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of Folly Bridge, Oxford
1858 Salter's began when the brothers John and Stephen Salter took over Isaac King's boat building firm based at Folly Bridge (the brothers originally hailed from Wandsworth).
The fledgling firm of J. and S. Salter built and let boats, largely for the university market, and were quick to flourish - constructing a huge variety of different craft. Most notably they built many of the university barges (which once stood on Christ Church meadows) as well as the racing boats (which were under the direct supervision of Stephen Salter, himself once an international oarsmen). The boats gained a reputation for exceptional craftsmanship and many were exported throughout the British empire.
Stephen retired early' from the firm and, following the death of John Salter, the firm passed into the hands of three of John Salter's sons (John, James and George).
The firm became known as Salter Brothers boat builders.
1879 Salter's' relationship with passenger boats began when the company was one of the agents for the Thames and Isis Steamboat Co. It is thought that these services operated out of Oxford to Kingston on board the steam launches Isis (built 1875) and Thames (1878).
1882 Those launches are believed to have been bought by Salter's.
1888 The company entered a new phase when they started their own steamboat service between Oxford and Kingston with Alaska (which had been purchased in 1883). The first scheduled service was a weekly return trip between Oxford and Kingston-upon-Thames (guests would stay at hotels along the way). By the turn of the century, the service was extended to twice daily.
c1900 The fleet was subsequently expanded, and by the turn of the century Salter's were building their own steel-hulled boats (the first of these was Reading built in 1901).
The design of the craft remained largely unchanged although the sizes gradually increased to accommodate greater numbers of passengers.
As the family rose in prominence, a number of the family members entered municipal affairs. They were non-conformist Wesleyan Methodists and according to their strict sabbatarian principles, boats were neither let nor operated on a Sunday and alcohol was not served on board.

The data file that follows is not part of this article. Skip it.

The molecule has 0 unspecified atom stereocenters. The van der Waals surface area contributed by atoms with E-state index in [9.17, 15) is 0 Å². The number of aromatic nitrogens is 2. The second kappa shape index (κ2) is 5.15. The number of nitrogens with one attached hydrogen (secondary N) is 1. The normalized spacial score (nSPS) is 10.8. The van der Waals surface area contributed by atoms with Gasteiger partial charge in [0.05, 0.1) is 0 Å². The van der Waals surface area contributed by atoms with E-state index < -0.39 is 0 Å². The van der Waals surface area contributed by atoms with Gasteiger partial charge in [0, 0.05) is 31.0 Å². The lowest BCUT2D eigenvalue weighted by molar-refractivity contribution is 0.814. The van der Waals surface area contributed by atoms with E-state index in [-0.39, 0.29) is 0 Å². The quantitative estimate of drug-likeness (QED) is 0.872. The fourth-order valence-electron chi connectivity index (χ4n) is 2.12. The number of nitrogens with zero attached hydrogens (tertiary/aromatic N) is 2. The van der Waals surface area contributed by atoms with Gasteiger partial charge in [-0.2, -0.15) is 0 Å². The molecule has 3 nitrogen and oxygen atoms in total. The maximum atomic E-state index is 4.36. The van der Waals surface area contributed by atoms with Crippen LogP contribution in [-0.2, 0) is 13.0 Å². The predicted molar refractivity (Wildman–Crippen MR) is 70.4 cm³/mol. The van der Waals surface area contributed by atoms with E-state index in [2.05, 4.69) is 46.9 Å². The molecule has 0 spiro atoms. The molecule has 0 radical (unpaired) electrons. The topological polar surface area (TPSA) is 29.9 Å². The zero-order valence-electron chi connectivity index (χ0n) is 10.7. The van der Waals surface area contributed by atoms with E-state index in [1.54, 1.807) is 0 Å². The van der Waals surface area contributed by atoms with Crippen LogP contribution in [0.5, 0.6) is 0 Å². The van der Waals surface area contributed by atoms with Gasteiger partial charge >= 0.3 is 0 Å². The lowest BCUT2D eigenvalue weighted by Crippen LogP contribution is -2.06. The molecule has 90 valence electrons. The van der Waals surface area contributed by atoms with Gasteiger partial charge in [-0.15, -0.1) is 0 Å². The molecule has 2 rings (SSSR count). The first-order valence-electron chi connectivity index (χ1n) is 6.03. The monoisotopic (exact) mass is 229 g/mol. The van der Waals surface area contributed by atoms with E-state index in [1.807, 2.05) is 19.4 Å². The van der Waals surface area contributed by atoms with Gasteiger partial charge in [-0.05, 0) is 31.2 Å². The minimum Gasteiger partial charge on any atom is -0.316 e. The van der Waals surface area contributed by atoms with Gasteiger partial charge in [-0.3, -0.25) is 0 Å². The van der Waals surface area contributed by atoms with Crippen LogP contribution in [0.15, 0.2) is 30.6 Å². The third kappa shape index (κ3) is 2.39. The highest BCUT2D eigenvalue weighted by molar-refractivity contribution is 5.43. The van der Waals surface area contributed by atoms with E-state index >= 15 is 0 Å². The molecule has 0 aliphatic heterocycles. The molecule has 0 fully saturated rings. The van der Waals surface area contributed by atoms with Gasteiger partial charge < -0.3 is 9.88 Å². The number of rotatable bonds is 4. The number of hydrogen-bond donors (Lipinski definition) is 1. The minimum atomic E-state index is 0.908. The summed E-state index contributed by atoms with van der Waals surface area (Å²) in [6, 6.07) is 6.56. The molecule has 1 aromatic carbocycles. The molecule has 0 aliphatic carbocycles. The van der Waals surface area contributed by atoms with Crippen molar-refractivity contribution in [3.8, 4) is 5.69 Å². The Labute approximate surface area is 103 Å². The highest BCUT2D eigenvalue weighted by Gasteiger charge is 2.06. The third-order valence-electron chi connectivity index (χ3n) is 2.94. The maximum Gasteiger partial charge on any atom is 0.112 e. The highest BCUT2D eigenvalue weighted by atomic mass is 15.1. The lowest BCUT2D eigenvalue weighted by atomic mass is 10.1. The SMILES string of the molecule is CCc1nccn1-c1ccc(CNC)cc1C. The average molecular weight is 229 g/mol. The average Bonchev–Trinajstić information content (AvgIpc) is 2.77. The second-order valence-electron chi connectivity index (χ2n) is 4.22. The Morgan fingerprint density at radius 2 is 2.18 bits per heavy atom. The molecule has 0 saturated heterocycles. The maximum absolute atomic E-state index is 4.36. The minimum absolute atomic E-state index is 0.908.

As Sundays became an increasingly popular day of leisure, and with other companies operating, pressure from the younger members of the family finally forced the company to start operating on Sundays (and later still alcohol was served on board).
The fleet of Salter's Steamers continued to be enlarged throughout the first 50 years of the passenger services (eventually to peak in the 1950s). The company continued to build huge numbers of craft. The publication Salter's Guide to the Thames had become a household name and was established as one of the most authoritative accounts of the sights and sounds of the Royal River Thames.
The company was also on the war office lists, and commissioned to build many boats for the Admiralty in both of the World Wars. Many different vessels were constructed including Gun-ships, mine-layers and landing-craft, while the passenger vessels "Mapledurham" and "Cliveden" were taken over by the admiralty (in the Second World War) and used as hospital ships in London during the blitz.
The third generation of family members were the first to be educated privately (previously family members were expected to work for the firm on an artisan's wage in order to learn the trade). Lord Arthur Salter was the most prominent member of this generation representing Oxford University as an MP, working in the league of nations and being one of the leading experts in shipping during the war.
1929 British Industries Fair Advert as Boat Builders. All types of Boats, Punts and Canoes for Private Use; for Public Boating Stations; Racing and Practice; Motor Boats; etc. Oars Sculls, Paddles, etc. Paddle Boats, Cycle Boats, Pram Dinghies for Children's Boating Pools. Motor Boats for Passenger Service, etc. (Sports Goods Section - Stand Nos. A.18 and A.19) 
1945 The fleet was also enlarged when they acquired other firms such as Cawstons of Reading.
1950 As coal prices continued to rise, a project of conversion began with the coal-fired steam engines being changed to diesel, which was more efficient.
1960s The fleet size peaked when the Oxford to Kingston service was at its height and the steamers became synonymous with much of the Upper-Thames.
The "Hampton Court" was the first to have a Dorman engine fitted and by 1965 steam had become part of the company's history.
1956 The company acquired its last traditionally-styled vessel with the purchase of the Dutch trawler "Kagerplas" - which was renamed "Mary Stuart."
With increased traffic on the river and the growth of the car industry, the Oxford to Kingston service was discontinued in favour of shorter more-frequent trips along the most popular stretches. With the changing trends on the waterways, the company built a large number of narrowboats (eventually opening a subsidiary company Friston Narrowboats) and cabin cruisers.
Salter's remain a major influence on the Thames as both a popular passenger boat operator and a respected boat building business.